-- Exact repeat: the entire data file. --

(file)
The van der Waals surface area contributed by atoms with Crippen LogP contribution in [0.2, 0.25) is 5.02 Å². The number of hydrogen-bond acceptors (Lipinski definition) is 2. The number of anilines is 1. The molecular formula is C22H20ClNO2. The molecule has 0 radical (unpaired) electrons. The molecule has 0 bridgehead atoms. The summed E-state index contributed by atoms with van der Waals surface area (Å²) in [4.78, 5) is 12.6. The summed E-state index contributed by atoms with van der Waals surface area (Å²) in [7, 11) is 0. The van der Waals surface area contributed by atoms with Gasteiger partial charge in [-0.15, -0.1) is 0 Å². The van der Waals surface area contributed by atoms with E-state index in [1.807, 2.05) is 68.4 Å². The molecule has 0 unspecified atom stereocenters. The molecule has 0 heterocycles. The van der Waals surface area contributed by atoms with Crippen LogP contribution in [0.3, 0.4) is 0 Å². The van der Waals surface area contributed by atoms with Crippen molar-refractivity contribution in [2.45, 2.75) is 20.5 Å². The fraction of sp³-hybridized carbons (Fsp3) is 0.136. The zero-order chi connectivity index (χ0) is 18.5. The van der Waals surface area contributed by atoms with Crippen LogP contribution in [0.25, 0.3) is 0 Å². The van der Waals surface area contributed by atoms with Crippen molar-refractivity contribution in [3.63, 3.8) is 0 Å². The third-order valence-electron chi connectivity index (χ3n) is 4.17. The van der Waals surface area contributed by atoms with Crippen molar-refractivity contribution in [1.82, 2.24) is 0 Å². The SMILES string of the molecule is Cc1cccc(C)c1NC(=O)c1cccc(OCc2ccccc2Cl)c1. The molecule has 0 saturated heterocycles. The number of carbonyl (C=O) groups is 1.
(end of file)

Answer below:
The van der Waals surface area contributed by atoms with Crippen LogP contribution in [0.2, 0.25) is 5.02 Å². The number of hydrogen-bond acceptors (Lipinski definition) is 2. The number of anilines is 1. The molecular formula is C22H20ClNO2. The molecule has 0 radical (unpaired) electrons. The molecule has 0 bridgehead atoms. The summed E-state index contributed by atoms with van der Waals surface area (Å²) in [4.78, 5) is 12.6. The summed E-state index contributed by atoms with van der Waals surface area (Å²) in [7, 11) is 0. The van der Waals surface area contributed by atoms with Gasteiger partial charge in [-0.15, -0.1) is 0 Å². The van der Waals surface area contributed by atoms with E-state index in [1.807, 2.05) is 68.4 Å². The molecule has 0 unspecified atom stereocenters. The molecule has 0 heterocycles. The van der Waals surface area contributed by atoms with Crippen LogP contribution in [0.3, 0.4) is 0 Å². The van der Waals surface area contributed by atoms with Crippen molar-refractivity contribution in [2.45, 2.75) is 20.5 Å². The fraction of sp³-hybridized carbons (Fsp3) is 0.136. The zero-order chi connectivity index (χ0) is 18.5. The van der Waals surface area contributed by atoms with Crippen LogP contribution in [0.25, 0.3) is 0 Å². The van der Waals surface area contributed by atoms with Crippen molar-refractivity contribution in [3.63, 3.8) is 0 Å². The third-order valence-electron chi connectivity index (χ3n) is 4.17. The van der Waals surface area contributed by atoms with Crippen molar-refractivity contribution in [1.82, 2.24) is 0 Å². The SMILES string of the molecule is Cc1cccc(C)c1NC(=O)c1cccc(OCc2ccccc2Cl)c1. The molecule has 0 saturated heterocycles. The number of carbonyl (C=O) groups is 1.